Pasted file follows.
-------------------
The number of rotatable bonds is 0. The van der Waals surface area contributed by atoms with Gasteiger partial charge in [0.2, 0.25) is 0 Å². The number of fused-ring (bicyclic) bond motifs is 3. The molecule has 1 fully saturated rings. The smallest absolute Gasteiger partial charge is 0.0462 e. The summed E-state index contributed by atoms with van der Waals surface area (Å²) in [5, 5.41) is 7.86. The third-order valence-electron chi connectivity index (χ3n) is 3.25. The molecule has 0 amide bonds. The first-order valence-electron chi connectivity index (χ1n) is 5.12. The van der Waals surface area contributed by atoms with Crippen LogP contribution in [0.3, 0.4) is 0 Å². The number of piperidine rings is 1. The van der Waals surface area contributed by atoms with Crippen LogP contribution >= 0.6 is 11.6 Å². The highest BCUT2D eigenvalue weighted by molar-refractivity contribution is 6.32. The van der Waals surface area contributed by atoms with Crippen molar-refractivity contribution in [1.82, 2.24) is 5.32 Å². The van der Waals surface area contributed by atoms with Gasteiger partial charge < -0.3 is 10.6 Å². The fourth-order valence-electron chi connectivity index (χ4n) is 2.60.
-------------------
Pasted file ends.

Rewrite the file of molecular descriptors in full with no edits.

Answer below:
The number of rotatable bonds is 0. The van der Waals surface area contributed by atoms with Gasteiger partial charge in [0.2, 0.25) is 0 Å². The number of fused-ring (bicyclic) bond motifs is 3. The molecule has 1 fully saturated rings. The smallest absolute Gasteiger partial charge is 0.0462 e. The summed E-state index contributed by atoms with van der Waals surface area (Å²) in [5, 5.41) is 7.86. The third-order valence-electron chi connectivity index (χ3n) is 3.25. The molecule has 0 amide bonds. The first-order valence-electron chi connectivity index (χ1n) is 5.12. The van der Waals surface area contributed by atoms with Crippen LogP contribution in [0.3, 0.4) is 0 Å². The number of piperidine rings is 1. The van der Waals surface area contributed by atoms with Crippen LogP contribution >= 0.6 is 11.6 Å². The highest BCUT2D eigenvalue weighted by molar-refractivity contribution is 6.32. The van der Waals surface area contributed by atoms with Crippen molar-refractivity contribution in [1.82, 2.24) is 5.32 Å². The van der Waals surface area contributed by atoms with Gasteiger partial charge < -0.3 is 10.6 Å². The fourth-order valence-electron chi connectivity index (χ4n) is 2.60.